Cover of OECD ReportLess than a year ago, I participated with the Organization for Economic Cooperation and Development (the OECD who do the PISA tests) to do a review of the educational improvement strategy for Wales. Part of the Welsh strategy was to raise student achievement in literacy and numeracy (math) across the country in a relatively short space of time. Our report advised that the Welsh Government should rethink this strategy. Here’s why.

Large-scale literacy reform has been in vogue in the US and elsewhere for two decades now. It has been one of the driving forces of educational change across the country and many other parts of the world. One of the places it began was in New York District 2 in the mid 1990s. There, the Chancellor of Schools, Anthony Alvarado, and his staff, imposed a literacy program across the whole system, linked to measurable achievement gains, and backed up with detailed new materials and intensive one-on-one in-classroom coaching.

Harvard professor Richard Elmore and his school superintendent coauthor Deanne Burney articulated and applauded the reform design and its impact on results. Diane Ravitch later took some of the edge off the achievement gains by arguing that some of them were a result of gentrification of the community, not of the change strategy. But the more important point is that when the San Diego school district became enamored of the model, and transplanted Alvarado and many of his team members to implement it on the other side of America in a fraction of the timescale, the results were catastrophic. Gains were not sustainable and open warfare broke out between district factions as teachers and principals buckled under impossible high stakes pressure for short-term results. What was the lesson to be learned? Large-scale literacy reform has to be grown gradually. It cannot be imposed impatiently.

Across the Atlantic, England’s Blair Government was also setting about large-scale reform by instituting a national Literacy and Numeracy Stragey (NLNS). The strategy had an extremely tight focus so that many schools abandoned other curriculum priorities to accommodate it, it provided prescribed and paced instructional materials, it exercised relentless surveillance over implementation through the use of coaching and other strategies, and it imposed high stakes consequences for schools that failed to improve.

Architects and admirers of the strategy like Tony Blair’s education adviser, Sir Michael Barber, claimed there were significant gains as a result of the strategy. Critics provided data indicating that the improving trend preceded the implementation of the strategy, they pointed to how the results hit a plateau once the easiest wins had been made (for instance by concentrating on what US scholars call “bubble kids”), and they revealed the existence of huge collateral damage in the form of a narrowed curriculum, loss of classroom creativity and the rise of teaching to the test.

One of the biggest problems was massive teacher burnout and professional disillusionment that led to a crisis of recruitment and retention of high quality teachers. What was the lesson to be learned? Simultaneous imposition of literacy and math reform requires teachers to change all their practice all at once and this is so overwhelming that it threatens the basic capacity of the profession to maintain its quality.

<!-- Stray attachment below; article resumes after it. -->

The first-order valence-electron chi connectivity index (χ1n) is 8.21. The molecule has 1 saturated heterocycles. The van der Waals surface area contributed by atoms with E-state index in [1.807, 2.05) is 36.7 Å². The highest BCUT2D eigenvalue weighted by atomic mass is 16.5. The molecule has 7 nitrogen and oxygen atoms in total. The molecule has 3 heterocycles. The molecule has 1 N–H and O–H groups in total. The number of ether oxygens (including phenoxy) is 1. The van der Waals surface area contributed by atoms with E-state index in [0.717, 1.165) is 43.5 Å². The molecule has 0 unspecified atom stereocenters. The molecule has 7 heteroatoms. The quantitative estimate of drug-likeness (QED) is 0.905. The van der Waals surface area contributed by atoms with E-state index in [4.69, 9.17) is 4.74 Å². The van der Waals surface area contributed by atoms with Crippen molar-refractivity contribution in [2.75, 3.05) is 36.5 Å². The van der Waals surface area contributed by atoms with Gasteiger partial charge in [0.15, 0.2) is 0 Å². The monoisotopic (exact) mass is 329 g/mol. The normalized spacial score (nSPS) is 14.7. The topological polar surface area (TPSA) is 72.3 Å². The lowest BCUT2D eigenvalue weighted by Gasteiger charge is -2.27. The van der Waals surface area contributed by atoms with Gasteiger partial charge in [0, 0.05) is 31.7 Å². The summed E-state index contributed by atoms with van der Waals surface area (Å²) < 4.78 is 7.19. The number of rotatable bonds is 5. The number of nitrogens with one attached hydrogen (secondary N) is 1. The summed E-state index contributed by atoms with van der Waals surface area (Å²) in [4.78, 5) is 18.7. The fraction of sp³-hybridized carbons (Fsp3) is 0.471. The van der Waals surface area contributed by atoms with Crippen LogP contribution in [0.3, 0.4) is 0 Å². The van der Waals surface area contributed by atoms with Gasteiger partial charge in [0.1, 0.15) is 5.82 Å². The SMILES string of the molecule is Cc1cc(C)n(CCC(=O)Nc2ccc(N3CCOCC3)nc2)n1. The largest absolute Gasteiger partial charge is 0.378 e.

On the US’s northern border, the high performing province of Ontario also took on the strategy of large scale reform but tried to learn from the mistakes that had been made in England that it saw as providing insufficient support and imposing punitive pressure, and in San Diego by taking an off-the-shelf model and implementing it too fast. Inspired by the systemic literacy-oriented change efforts of Peter Hill and Carmel Crevola in the Catholic School system of Melbourne, Australia, Ontario created a literacy and numeracy secretariat that made these areas of change the province’s core priority. It paced the change agenda so that achievement gains would be steady and sustainable rather than spectacular but unstable. It also provided a stronger spirit and much higher levels of support than in England in terms of resources, training, partnership with the teacher unions and an emphasis on school-to-school assistance.

Ontario’s literacy gains of 2-3% or so every year seemed both steady and cumulatively substantial and sustainable. But even its more advanced strategy had its limitations. The literacy gains were not matched by similar gains in math over the whole reform period, and in the past four years, math results have actually fallen. In practice, reformers now acknowledge, the numeracy strategy was not nearly so intensive as the literacy strategy. What is the lesson to be learned? In practice, even Ontario, with all its change knowledge, couldn’t implement wholesale changes in literacy and numeracy together, so one half of the strategy fell by the wayside by default.

Wales introduced its own Literacy and Numeracy Framework in September of 2013. Drawing on the lessons of international reform efforts, the advice of the OECD team on which I served as one of two experts was, in effect, for Wales to have a literacy then numeracy strategy, or vice versa. Here is what our team concluded (OECD 2014, p76):

Effective continuous professional development and implementation of the Literacy and Numeracy Framework may …. require judgments about sequencing. To implement the framework requires teachers to learn three new things: new content in literacy, new content in numeracy, and new pedagogical strategies for effective differentiated teaching in particular. For a primary teacher, these three areas of learning affect all their teaching, almost all of the time, all at once. There is increasing evidence that this is simply too much. For example, in Ontario, the effort to implement the Literacy and Numeracy Strategy in practice meant that while great gains were made in literacy, the other half of the strategy (numeracy) did not get implemented to any great extent and in recent years results in numeracy have actually fallen….. Wales should learn from this experience.

This is a valuable lesson not only for the nation of Wales, but for all nations undertaking system-wide reforms in literacy, or math, or both.

http://www.oecd.org/edu/Improving-schools-in-Wales.pdf

2814615_origAndy Hargreaves is the Brennan Chair in Education in the Lynch School of Education at Boston College. His new book with Alan Boyle and Alma Harris is Uplifting Leadership and is published by Wiley.

His sessions at the Literacy for All conference include:

  • Keynote Session: Collective Responsibility For the Success of All Teachers and Students (Grades K–8)
  • Collective Responsibility in Business, Sports, and Education (Grades K–8)
  • Collective Responsibility in Action (Grades K–8)